As far as the build quality goes, everything but the grille is excellent, since the grille does flex a little more than the one on the Rode NT USB (the big one), but it’s definitely not enough for me to worry about it getting damaged.

It features one knob on the front that lets you control the headphone volume and that also allows you to enable zero-latency monitoring when tapping on it. A light on top of the knob will turn on indicating that zero-latency monitoring is enabled (the second light only tells you if the mic is connected and getting power).

It comes with a 360-degree swing mount that is excellent for setting up the mic on a boom arm since you can turn it however you want until you get it just right.

Contrary to its bigger brother, the NT USB Mini doesn’t come with an included pop filter, but rather has one already built-in, although I have to say that plosives are still kind of an issue and I would recommend using an external pop filter just in case.

Now, you may have noticed that it only has one knob, which is the one that controls the headphone volume, but where are the gain and Mix knobs? Well, there are none, which is a shame, and you need to control both of these functions from your PC.

I through Rode would’ve learned after not including a gain dial on the NT USB, but they actually went further and removed one more knob.

It’s worth mentioning, however, that even though it would be nice to have dedicated knobs to control the gain and the mix between the computer’s playback and the direct signal, all of this can easily be adjusted through their Rode Connect software.

The Rode Connect software lets you use up to 4 Rode NT USB Minis one a single computer, access some processing which are built into the mic, such as a gate, compression, and more, and it also lets you control the playback volume of different apps and games, which lets you create a nice mix for your stream (great software for gamers).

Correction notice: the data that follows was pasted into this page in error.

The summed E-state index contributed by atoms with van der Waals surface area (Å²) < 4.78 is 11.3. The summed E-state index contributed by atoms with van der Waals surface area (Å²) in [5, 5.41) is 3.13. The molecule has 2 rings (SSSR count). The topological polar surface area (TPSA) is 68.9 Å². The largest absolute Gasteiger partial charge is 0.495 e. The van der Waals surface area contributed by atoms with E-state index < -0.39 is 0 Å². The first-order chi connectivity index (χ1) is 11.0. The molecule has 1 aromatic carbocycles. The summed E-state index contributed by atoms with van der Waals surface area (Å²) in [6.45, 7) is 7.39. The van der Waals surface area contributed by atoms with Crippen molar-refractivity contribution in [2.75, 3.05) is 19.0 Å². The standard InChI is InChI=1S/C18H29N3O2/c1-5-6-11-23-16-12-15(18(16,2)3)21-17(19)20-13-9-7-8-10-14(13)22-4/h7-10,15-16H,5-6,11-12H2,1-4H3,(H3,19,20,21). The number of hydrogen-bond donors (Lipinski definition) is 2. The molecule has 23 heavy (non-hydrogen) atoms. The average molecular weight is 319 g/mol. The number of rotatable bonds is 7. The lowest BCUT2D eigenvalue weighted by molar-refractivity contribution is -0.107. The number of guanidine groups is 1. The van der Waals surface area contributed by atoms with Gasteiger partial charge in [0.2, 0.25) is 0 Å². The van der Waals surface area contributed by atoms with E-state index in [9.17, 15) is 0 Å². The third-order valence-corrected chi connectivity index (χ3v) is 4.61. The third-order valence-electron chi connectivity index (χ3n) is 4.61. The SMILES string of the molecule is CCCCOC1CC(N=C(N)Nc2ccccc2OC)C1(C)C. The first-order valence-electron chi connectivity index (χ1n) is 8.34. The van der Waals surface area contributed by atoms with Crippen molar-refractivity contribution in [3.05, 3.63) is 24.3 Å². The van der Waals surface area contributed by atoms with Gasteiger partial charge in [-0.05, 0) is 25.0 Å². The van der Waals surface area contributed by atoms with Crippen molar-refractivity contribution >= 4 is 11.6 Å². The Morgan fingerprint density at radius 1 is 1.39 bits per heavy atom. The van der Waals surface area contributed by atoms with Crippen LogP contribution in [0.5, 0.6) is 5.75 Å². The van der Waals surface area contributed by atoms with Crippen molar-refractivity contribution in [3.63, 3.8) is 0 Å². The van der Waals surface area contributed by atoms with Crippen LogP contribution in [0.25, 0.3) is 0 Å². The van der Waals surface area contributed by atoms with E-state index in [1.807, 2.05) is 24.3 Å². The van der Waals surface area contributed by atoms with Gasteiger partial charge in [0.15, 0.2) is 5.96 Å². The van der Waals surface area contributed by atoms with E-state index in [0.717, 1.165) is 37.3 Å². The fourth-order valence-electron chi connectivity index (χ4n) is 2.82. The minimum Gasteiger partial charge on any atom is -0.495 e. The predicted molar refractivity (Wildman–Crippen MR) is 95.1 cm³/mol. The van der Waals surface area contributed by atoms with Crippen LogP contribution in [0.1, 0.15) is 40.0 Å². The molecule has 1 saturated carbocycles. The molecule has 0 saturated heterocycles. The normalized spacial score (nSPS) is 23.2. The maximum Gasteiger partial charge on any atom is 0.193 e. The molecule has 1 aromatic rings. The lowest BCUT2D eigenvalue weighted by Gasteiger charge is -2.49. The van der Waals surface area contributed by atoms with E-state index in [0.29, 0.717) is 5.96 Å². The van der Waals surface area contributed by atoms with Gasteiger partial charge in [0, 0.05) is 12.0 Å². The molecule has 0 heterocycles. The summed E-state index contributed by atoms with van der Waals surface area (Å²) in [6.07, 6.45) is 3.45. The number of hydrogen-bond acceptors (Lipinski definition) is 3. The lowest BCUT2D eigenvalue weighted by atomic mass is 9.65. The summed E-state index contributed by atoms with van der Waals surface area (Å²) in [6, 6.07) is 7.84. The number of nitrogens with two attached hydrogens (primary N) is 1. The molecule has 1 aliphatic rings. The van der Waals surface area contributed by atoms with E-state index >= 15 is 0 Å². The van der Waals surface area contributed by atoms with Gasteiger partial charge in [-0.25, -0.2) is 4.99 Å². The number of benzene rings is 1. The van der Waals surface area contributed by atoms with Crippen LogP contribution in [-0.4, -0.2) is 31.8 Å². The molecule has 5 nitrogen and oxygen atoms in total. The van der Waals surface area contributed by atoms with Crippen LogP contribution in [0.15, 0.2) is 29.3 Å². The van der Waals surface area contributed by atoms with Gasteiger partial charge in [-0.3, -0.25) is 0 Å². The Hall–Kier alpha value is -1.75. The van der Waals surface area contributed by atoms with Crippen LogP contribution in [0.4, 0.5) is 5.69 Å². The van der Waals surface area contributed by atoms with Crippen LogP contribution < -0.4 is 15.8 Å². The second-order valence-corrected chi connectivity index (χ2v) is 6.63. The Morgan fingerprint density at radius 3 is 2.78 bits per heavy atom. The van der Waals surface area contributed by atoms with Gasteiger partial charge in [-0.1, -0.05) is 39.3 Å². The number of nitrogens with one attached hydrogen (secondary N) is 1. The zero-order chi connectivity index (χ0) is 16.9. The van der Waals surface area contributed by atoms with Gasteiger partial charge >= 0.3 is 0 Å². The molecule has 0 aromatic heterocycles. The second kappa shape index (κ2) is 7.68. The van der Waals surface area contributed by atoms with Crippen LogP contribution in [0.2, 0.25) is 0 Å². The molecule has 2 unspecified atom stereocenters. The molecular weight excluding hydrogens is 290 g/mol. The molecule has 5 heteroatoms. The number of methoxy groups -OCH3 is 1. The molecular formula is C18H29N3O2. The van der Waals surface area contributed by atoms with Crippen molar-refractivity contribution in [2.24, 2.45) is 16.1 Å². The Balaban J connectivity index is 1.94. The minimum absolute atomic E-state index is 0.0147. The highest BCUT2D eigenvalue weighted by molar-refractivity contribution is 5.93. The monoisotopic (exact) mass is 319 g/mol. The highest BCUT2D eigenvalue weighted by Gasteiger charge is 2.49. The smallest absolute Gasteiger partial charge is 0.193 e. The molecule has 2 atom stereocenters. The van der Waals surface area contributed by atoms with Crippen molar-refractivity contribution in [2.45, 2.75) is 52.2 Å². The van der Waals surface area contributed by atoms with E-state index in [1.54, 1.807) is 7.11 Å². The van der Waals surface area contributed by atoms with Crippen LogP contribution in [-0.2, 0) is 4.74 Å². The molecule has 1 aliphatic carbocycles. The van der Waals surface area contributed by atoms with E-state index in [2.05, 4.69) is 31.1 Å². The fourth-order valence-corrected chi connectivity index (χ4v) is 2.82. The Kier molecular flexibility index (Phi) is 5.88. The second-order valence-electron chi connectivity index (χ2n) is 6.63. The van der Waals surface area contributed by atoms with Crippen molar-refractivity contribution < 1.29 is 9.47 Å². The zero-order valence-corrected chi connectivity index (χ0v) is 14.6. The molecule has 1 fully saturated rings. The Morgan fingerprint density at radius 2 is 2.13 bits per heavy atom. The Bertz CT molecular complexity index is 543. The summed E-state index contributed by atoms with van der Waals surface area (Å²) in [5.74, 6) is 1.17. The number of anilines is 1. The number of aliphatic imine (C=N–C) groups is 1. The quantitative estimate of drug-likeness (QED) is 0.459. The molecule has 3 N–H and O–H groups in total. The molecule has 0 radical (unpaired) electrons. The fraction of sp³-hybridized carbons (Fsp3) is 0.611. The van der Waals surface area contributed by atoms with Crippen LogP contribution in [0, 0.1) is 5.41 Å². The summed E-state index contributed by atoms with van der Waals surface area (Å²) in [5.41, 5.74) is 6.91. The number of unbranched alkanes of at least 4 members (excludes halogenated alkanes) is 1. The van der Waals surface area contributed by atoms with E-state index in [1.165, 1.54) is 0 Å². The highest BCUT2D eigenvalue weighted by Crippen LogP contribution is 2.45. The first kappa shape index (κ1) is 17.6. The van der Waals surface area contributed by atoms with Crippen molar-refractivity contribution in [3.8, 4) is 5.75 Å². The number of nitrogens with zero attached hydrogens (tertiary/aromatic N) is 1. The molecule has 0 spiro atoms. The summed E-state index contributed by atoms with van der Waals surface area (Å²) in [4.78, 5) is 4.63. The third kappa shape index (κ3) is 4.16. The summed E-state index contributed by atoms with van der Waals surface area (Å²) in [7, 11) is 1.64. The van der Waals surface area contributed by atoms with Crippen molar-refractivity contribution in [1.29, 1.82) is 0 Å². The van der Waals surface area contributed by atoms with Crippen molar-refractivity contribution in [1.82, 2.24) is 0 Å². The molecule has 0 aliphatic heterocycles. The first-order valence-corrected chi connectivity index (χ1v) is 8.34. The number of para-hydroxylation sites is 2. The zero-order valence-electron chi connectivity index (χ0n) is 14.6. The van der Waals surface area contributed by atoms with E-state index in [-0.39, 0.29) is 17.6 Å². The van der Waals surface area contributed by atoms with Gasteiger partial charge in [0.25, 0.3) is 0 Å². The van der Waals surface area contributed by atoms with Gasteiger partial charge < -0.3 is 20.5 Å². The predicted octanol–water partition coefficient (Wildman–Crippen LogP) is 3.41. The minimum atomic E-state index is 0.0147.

Lastly, it doesn’t come with a shock mount, and when using it with the included desk stand, it will absolutely pick up all the keyboard strokes, tapping on the desk, or any other types of vibrations that may be present.

What comes in the Box?

  • Rode NT USB Mini Microphone
  • Desktop Stand
  • Microphone Stand adapter
  • UNB Cable

Features

  • Comes with the Rode Connect Software (Great for streamers & gamers)
  • Built-in pop filter.

How does it sound?

The Rode NT USB Mini offers a very balanced sound, especially when recording voice-related stuff and singing: The low end isn’t too prominent or boomy while still being extremely present, the mids are actually quite prominent but I like how this affects the vocals, and the high end is very open and airy without sounding shrill.

So, at least as far as vocals goes, it’s a very balanced sound, and I though the same when recording my acoustic guitar since there was nothing really standing out to me as overly harsh.

The one con I can think of is that, since the mid frequencies are a bit more prominent than in other mics, people who have a very nasally voice might find that that nasally sound will be slightly exaggerated.

Lastly, when recording my electric guitar, it sounded great when recording a clean signal, but I didn’t really like recording distorted guitars with it since it made them sound quite shrill.

However, I didn’t find that it would clip when recording my guitar cabinet like it did with the NT USB.

And lastly, the headphone amp that the Mini comes with is great: It has enough power to drive the Sennheiser HD 650!

Specifications

  • Polar Pattern; Cardioid 
  • Frequency Response: 20Hz- 20kHz
  • Sample Rate: 48kHz/24-bit
  • Max SPL: 121dB
  • Weight: 585g

Get the Rode NT USB MINI here.

Which one should you go for?

To be honest, I don’t see a reason to go with the standard Rode NT USB since the mini offers all the same benefits at like 70% of the price, plus you can use the Rode Connect app to add processing, mix the volume levels of other apps and games, etc.

So, go with the Rode NT USB Mini (or check out the two alternatives I’m listing below).

Other alternatives

I reviewed a couple USB mics already and there are two that stand out: The Audio-Technica AT2020+ USB and the ElGato Wave 3.

The AT2020+ USB sounds great and offers everything the Rode does at the same price, or lower, but it does feature a gain dial which makes it a better microphone overall.

The Elgato Wave 3 is a relatively new mic that was designed specifically for gamers since it comes with included software designed to help you better control the signal (compression, limiter, etc., and it lets you manage and mix the level of different audio signals, such as music playing, the stream’s volume, mic volume, etc.) similar to the Rode Connect app.

Conclusion

Out of these two microphones, I’d definitely go with the Mini for the simple fact that it’s cheaper, smaller, has a very similar sound quality, and it comes with the Rode Connect software.

The Rode NT USB is still a good microphone to get if you’re doing voice-related work, but it can’t record loud sources without clipping.

So, all in all, go with the Mini.